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The rising tide lifts all boats, or at least that's what many economists have argued concerning how the wealthy can influence the economy. Now, however, credit ratings agency Standard & Poors says: "A lifeboat carrying a few, surrounded by many treading water, risks capsizing." A new analysis by S&P says the widening gap between the wealthiest Americans and everyone else has made the economy more prone to boom-bust cycles and slowed the 5-year-old recovery from the recession. Economic disparities appear to be reaching extremes that "need to be watched because they're damaging to growth," said Beth Ann Bovino, chief U.S. economist at S&P. The rising concentration of income among the top 1 percent of earners has contributed to S&P's cutting its growth estimates for the economy. In part because of the disparity, it estimates that the economy will grow at a 2.5 percent annual pace in the next decade, down from a forecast five years ago of a 2.8 percent rate.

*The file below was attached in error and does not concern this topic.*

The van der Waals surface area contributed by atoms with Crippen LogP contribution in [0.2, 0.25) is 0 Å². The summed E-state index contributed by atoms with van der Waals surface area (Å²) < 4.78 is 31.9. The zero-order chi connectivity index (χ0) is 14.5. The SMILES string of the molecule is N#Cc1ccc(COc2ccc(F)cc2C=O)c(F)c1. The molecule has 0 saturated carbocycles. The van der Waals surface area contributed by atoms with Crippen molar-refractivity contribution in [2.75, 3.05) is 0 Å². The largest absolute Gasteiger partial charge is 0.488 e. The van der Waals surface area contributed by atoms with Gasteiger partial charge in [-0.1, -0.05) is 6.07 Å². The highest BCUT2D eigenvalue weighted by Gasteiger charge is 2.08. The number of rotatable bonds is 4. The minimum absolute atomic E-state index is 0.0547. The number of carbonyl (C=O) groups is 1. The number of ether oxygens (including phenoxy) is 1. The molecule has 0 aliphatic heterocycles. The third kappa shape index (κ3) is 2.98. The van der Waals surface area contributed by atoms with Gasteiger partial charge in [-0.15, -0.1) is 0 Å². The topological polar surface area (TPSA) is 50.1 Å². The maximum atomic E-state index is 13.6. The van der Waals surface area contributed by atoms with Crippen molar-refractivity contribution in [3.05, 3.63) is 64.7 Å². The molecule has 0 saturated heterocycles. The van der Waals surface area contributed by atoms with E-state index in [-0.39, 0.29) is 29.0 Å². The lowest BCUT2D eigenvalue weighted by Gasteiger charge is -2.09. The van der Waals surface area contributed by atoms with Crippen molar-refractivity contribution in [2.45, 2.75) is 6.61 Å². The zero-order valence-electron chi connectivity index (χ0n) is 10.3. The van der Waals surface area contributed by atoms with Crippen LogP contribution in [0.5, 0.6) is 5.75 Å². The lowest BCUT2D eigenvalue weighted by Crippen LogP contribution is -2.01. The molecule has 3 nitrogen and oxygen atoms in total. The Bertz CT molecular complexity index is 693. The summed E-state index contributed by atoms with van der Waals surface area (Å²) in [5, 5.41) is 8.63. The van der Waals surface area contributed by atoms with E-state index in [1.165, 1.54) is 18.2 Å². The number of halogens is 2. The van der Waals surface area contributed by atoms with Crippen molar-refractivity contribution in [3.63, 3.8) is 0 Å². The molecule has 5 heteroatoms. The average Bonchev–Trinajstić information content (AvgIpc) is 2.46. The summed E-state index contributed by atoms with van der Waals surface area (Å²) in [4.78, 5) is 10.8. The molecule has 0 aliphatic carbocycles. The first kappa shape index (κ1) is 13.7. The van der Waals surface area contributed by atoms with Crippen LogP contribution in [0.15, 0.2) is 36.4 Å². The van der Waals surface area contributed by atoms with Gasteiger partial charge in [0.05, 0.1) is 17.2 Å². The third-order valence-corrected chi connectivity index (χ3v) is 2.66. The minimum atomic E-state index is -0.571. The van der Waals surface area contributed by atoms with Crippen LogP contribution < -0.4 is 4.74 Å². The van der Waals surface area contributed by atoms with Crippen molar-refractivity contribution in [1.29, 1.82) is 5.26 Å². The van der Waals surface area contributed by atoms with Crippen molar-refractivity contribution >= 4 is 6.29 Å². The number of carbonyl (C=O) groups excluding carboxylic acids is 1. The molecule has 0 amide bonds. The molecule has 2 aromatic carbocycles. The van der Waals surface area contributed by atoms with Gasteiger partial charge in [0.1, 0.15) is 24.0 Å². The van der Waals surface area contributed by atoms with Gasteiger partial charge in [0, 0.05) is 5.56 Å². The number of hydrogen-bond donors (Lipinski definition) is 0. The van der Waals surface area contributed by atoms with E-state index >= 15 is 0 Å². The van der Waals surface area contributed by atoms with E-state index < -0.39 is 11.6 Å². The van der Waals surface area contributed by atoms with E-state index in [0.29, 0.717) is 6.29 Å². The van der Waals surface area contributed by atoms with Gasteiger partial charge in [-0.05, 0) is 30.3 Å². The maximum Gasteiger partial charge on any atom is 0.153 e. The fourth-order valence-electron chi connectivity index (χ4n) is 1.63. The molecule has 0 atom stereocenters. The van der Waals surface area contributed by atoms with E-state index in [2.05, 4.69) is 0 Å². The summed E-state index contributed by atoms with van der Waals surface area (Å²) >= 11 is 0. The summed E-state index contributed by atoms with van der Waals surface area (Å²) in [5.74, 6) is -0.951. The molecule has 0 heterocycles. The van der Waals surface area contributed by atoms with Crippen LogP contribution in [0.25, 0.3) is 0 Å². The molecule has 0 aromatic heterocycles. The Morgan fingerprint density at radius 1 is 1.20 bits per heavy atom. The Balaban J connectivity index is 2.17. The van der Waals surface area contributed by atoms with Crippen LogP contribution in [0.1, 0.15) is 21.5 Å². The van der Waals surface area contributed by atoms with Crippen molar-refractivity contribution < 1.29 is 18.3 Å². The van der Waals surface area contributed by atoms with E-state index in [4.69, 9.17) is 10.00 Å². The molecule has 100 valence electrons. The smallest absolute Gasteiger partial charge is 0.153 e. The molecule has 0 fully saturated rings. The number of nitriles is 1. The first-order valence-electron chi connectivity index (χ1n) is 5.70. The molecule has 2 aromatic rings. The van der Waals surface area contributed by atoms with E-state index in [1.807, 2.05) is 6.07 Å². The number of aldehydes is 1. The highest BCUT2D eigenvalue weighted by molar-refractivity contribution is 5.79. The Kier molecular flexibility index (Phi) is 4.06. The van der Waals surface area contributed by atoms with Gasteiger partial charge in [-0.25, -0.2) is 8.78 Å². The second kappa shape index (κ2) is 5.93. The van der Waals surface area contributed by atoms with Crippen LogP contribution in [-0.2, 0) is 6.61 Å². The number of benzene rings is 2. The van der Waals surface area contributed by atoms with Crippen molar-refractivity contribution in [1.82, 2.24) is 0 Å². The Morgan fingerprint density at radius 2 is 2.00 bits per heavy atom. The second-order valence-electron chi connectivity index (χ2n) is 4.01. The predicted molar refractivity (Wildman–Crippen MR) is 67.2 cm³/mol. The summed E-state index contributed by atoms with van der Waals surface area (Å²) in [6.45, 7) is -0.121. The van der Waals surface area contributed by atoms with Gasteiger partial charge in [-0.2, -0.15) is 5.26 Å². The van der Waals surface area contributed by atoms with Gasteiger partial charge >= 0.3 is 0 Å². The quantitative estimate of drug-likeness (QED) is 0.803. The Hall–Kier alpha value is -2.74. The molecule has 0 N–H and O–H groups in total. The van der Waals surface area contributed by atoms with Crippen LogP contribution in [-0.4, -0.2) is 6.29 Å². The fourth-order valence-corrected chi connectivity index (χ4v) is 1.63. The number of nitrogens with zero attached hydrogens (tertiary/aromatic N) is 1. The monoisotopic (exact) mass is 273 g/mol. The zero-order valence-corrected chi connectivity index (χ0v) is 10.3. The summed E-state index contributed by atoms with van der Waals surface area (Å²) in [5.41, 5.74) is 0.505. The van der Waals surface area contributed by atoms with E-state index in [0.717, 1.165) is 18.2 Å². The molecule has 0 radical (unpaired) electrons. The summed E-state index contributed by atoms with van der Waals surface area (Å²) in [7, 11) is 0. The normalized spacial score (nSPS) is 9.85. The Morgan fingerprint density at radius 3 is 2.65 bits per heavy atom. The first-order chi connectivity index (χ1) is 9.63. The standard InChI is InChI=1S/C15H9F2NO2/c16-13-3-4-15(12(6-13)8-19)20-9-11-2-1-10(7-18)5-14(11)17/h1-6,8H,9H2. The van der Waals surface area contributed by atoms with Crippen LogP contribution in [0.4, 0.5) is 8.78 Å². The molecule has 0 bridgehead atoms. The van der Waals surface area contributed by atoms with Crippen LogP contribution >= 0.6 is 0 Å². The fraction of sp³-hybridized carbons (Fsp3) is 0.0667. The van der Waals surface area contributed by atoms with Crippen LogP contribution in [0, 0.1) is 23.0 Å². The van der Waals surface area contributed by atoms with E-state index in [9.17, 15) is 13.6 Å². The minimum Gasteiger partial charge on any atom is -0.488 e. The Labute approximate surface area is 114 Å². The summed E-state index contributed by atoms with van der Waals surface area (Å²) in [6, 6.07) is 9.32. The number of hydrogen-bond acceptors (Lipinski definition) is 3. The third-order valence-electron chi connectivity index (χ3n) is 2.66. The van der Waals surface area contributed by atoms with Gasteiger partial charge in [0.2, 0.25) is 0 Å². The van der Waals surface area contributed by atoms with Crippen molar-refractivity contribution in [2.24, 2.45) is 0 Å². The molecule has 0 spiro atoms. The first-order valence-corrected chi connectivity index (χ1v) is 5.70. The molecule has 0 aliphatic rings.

-- The Associated Press and NBC News staff